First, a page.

Kunsthaus Bregenz opens an exhibition of works by Raphaela Vogel

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Kunsthaus Bregenz opens an exhibition of works by Raphaela Vogel
Raphaela Vogel, Rollo, 2019. Installation view, third floor, Kunsthaus Bregenz, 2019. Photo: Markus Tretter. Courtesy of the artist © Raphaela Vogel, Kunsthaus Bregenz.

BREGENZ.- The lions, a symbol of power and masculinity, open their mouths as if in a piercing cry of pain. They each press powerfully down on a snake’s body with their paws, the serpents stretching their heads out. These are their last stirrings before being mortally clawed by the feline predators. Raphaela Vogel dangles two copies of this monumental sculpture from the ceiling, attaching the weighty bronzes with chains and straps. The colossi hang upside down as if falling, a grotesquely inverted trapeze act. “These strongest creatures in the animal kingdom are also present in front of the Berlin district court,” says Vogel. The two bronze sculptures were probably cast in 19th century Italy. Black spheres hang from their noses, which are, in fact, Audiorama loudspeakers manufactured by Grundig in the 1970s. The voice of Raphaela Vogel emerges from them, singing a song by pop singer Milva; oppressive, gloomy, and lost.

Fears, reflections, and bizarre architectural decoration are all amongst Raphaela Vogel’s recurring creative tools, as is the music that accompanies her installations. Always sweet, wistful melodies, they are played on the accordion or piano, contrasting with weighty structures, kaleidoscopic videos, and massive sculptures.

On the first floor Raphaela Vogel is showing spider figures. A cracked plastic shell sits on one of them, like a white skeleton or a skin, making it appear as if the spider is “shedding skin or mating.” Vogelspinne (literally tarantula) — the title of her exhibition at Galerie BQ in Berlin in 2019 where the figures were shown for the first time — is a play on Vogel’s own name and alter ego, evoking a widespread fear of spiders. Surfboard sails have been erected, their colorful plastic sheeting glimmering like mysterious animal eyes. Another construction displays chrome-plated steel struts that form a weblike framework: a spider-like roof structure, from whose gable a bundle of staring dolls hangs. Vogel conveys the viewer into a world of fears, the abysses of desire, loneliness, and hypnosis. She is invested in ideas around “horizontal sculpture,” inspired by Land Art and above all Nancy Holt and her husband Robert Smithson. An HD screen is present that has been combined with aluminum struts that, like tentacles, divide the space into eight sections. Vogel stands on a rock, the spray of a turbulent sea surging around her. Everything spins, the waves have been warped and distorted, the imagery reminiscent of a screensaver that never achieves tranquility. It is a psychedelic, almost mythical scene, a “panorama of the fear of death,” filmed by a drone. The screaming of a baby is audible, slowed to such an extent that the voices whine like sirens, culminating in a noise and once again the voice of the singer Milva, singing Ich hab’ keine Angst (I Have No Fear), accompanied by Edith Clever reciting the “fear of death” scene from Kleist’s The Prince of Homburg.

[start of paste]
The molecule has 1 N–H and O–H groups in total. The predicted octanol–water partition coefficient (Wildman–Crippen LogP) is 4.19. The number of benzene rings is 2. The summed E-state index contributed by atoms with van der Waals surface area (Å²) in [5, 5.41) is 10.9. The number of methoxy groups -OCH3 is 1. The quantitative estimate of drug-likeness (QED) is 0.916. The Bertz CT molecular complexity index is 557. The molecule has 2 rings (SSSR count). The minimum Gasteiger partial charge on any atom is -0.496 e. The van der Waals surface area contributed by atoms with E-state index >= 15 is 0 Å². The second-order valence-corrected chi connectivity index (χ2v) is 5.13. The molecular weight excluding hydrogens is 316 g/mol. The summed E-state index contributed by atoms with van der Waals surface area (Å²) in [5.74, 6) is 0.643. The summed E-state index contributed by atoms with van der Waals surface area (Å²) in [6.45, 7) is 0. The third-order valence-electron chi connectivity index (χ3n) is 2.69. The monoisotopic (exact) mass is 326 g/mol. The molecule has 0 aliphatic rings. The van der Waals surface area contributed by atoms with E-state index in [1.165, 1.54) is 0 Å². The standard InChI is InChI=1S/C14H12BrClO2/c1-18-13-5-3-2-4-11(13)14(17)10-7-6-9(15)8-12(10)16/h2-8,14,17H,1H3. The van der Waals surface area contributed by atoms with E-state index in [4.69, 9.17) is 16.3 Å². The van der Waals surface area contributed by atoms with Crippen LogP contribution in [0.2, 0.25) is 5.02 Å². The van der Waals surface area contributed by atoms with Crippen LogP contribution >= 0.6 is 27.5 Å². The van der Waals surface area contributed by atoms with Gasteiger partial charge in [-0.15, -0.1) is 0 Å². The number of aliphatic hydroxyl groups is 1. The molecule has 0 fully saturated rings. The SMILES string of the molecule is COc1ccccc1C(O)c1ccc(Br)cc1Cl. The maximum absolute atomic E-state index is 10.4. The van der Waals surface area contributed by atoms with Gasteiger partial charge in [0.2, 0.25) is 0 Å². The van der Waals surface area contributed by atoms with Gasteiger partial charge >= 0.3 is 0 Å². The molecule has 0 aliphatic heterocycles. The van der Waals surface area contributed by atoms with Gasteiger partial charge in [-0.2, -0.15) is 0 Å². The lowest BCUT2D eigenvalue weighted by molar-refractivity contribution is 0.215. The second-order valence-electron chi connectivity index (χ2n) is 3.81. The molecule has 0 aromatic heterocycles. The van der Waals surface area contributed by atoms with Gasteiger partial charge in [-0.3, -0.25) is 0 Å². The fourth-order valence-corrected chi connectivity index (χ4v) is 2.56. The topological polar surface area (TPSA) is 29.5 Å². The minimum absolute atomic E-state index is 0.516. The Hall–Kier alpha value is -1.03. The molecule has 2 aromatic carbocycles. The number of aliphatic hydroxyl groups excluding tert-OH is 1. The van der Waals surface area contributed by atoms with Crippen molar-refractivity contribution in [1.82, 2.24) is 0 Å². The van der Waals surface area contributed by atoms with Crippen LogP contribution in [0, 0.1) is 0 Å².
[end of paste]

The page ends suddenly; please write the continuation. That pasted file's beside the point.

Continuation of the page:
On the second floor, the artist is showing an installation that was on view at the Berlinische Galerie. The supporting structures of two storage tents interlock. Such rails and steel struts are typical of Vogel’s work, embracing the recycling of disused stages, discos, and defunct adventure parks. The multiple-beam construction forms a tubular space that is entered via a Chinese gate. A polyurethane dragon surrounds the entrance, the ornamentation imitating the moldings of typical Chinese restaurants. At the other end is a screen, tracking Vogel through a tunnel, lying in a bed, filmed from above, in “postcoital fatigue.” This image also spins, provoking states of dizziness and anxiety, whilst the music ripples away. At the end, the protagonist, always portrayed by Vogel herself, is pursued by a drone. The flying spider is a sinister shadow, a technoid tattoo, a crosshair on her body and the landscape.

The top floor houses a work specially developed for Kunsthaus Bregenz. Raphaela Vogel has acquired the remains of a disused miniature model park. The models are weathered and covered in moss: Tower Bridge, the Arc de Triomphe, the Statue of Liberty, Vienna’s Giant Wheel, the Frauenkirche in Dresden, and the Victory Column in Berlin. “The Kunsthaus, too, is a sign, a landmark, and an image for marketing the town.” The replicas are connected by chromed pipes, like supply lines running around a construction site. They lead to a central sculpture consisting of a video projector and loudspeakers, the whole resembling the Atomium in Brussels. A film is being screened, Vogel sings a German interpretation of Nina Simone’s Ain’t Got No, I Got Life from the musical Hair, an array of missing and regained possessions and relationships, a “universal parable, a sort of inventory list of having and not having, an existential debit and credit.”

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